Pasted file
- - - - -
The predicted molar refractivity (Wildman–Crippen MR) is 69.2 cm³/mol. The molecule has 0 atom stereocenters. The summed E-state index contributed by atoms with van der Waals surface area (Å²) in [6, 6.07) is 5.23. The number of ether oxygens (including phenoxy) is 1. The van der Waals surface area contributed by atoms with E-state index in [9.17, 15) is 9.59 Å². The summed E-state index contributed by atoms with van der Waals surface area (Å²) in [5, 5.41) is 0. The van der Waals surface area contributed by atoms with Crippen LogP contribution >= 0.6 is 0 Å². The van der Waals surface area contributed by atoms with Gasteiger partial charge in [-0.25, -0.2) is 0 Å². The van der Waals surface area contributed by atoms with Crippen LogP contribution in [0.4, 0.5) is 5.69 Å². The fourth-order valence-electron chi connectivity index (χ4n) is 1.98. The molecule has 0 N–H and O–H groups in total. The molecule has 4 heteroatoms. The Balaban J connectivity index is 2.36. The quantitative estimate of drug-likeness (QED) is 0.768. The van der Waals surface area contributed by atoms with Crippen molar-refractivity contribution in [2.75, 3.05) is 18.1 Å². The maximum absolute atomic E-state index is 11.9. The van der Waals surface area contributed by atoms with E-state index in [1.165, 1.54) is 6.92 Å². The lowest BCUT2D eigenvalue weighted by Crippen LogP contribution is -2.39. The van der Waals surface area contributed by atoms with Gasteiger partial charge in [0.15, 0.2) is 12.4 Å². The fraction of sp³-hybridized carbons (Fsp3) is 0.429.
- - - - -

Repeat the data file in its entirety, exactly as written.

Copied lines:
The predicted molar refractivity (Wildman–Crippen MR) is 69.2 cm³/mol. The molecule has 0 atom stereocenters. The summed E-state index contributed by atoms with van der Waals surface area (Å²) in [6, 6.07) is 5.23. The number of ether oxygens (including phenoxy) is 1. The van der Waals surface area contributed by atoms with E-state index in [9.17, 15) is 9.59 Å². The summed E-state index contributed by atoms with van der Waals surface area (Å²) in [5, 5.41) is 0. The van der Waals surface area contributed by atoms with Crippen LogP contribution >= 0.6 is 0 Å². The van der Waals surface area contributed by atoms with Gasteiger partial charge in [-0.25, -0.2) is 0 Å². The van der Waals surface area contributed by atoms with Crippen LogP contribution in [0.4, 0.5) is 5.69 Å². The fourth-order valence-electron chi connectivity index (χ4n) is 1.98. The molecule has 0 N–H and O–H groups in total. The molecule has 4 heteroatoms. The Balaban J connectivity index is 2.36. The quantitative estimate of drug-likeness (QED) is 0.768. The van der Waals surface area contributed by atoms with Crippen molar-refractivity contribution in [2.75, 3.05) is 18.1 Å². The maximum absolute atomic E-state index is 11.9. The van der Waals surface area contributed by atoms with E-state index in [1.165, 1.54) is 6.92 Å². The lowest BCUT2D eigenvalue weighted by Crippen LogP contribution is -2.39. The van der Waals surface area contributed by atoms with Gasteiger partial charge in [0.15, 0.2) is 12.4 Å². The fraction of sp³-hybridized carbons (Fsp3) is 0.429.